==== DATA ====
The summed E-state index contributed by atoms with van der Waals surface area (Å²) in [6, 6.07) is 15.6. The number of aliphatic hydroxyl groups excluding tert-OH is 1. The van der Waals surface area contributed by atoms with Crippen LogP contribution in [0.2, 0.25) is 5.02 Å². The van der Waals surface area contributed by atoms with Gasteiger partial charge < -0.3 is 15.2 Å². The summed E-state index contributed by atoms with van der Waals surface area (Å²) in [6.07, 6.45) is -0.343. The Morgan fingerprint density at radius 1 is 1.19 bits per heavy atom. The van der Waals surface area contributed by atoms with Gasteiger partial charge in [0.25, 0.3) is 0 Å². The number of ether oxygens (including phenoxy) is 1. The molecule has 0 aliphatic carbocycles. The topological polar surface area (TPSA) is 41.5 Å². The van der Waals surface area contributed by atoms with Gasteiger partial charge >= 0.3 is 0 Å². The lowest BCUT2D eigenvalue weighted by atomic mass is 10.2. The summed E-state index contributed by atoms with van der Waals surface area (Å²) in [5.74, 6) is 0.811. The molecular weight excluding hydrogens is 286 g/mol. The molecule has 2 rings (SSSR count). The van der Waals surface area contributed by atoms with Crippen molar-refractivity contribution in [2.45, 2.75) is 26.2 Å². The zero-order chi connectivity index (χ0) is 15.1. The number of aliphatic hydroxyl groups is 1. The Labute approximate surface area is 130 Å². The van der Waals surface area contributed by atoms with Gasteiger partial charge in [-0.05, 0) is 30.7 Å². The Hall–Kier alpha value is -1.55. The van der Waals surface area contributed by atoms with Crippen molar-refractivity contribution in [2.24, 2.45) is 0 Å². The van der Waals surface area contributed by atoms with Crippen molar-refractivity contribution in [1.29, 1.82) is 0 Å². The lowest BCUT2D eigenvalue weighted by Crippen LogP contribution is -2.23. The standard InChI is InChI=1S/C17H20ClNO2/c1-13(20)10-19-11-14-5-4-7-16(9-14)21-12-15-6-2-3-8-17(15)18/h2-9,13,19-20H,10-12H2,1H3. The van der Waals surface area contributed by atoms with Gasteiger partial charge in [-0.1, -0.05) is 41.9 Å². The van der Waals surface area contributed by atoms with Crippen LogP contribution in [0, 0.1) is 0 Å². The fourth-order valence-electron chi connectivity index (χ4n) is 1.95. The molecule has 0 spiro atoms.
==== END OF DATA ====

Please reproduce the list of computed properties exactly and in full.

The summed E-state index contributed by atoms with van der Waals surface area (Å²) in [6, 6.07) is 15.6. The number of aliphatic hydroxyl groups excluding tert-OH is 1. The van der Waals surface area contributed by atoms with Crippen LogP contribution in [0.2, 0.25) is 5.02 Å². The van der Waals surface area contributed by atoms with Gasteiger partial charge < -0.3 is 15.2 Å². The summed E-state index contributed by atoms with van der Waals surface area (Å²) in [6.07, 6.45) is -0.343. The Morgan fingerprint density at radius 1 is 1.19 bits per heavy atom. The van der Waals surface area contributed by atoms with Gasteiger partial charge in [0.25, 0.3) is 0 Å². The number of ether oxygens (including phenoxy) is 1. The molecule has 0 aliphatic carbocycles. The topological polar surface area (TPSA) is 41.5 Å². The van der Waals surface area contributed by atoms with Gasteiger partial charge >= 0.3 is 0 Å². The lowest BCUT2D eigenvalue weighted by atomic mass is 10.2. The summed E-state index contributed by atoms with van der Waals surface area (Å²) in [5.74, 6) is 0.811. The molecular weight excluding hydrogens is 286 g/mol. The molecule has 2 rings (SSSR count). The van der Waals surface area contributed by atoms with Crippen molar-refractivity contribution in [2.45, 2.75) is 26.2 Å². The zero-order chi connectivity index (χ0) is 15.1. The number of aliphatic hydroxyl groups is 1. The Labute approximate surface area is 130 Å². The van der Waals surface area contributed by atoms with Gasteiger partial charge in [-0.05, 0) is 30.7 Å². The Hall–Kier alpha value is -1.55. The van der Waals surface area contributed by atoms with Crippen molar-refractivity contribution in [2.24, 2.45) is 0 Å². The van der Waals surface area contributed by atoms with Crippen molar-refractivity contribution in [1.29, 1.82) is 0 Å². The lowest BCUT2D eigenvalue weighted by Crippen LogP contribution is -2.23. The standard InChI is InChI=1S/C17H20ClNO2/c1-13(20)10-19-11-14-5-4-7-16(9-14)21-12-15-6-2-3-8-17(15)18/h2-9,13,19-20H,10-12H2,1H3. The van der Waals surface area contributed by atoms with Gasteiger partial charge in [-0.1, -0.05) is 41.9 Å². The van der Waals surface area contributed by atoms with Crippen LogP contribution in [0, 0.1) is 0 Å². The fourth-order valence-electron chi connectivity index (χ4n) is 1.95. The molecule has 0 spiro atoms.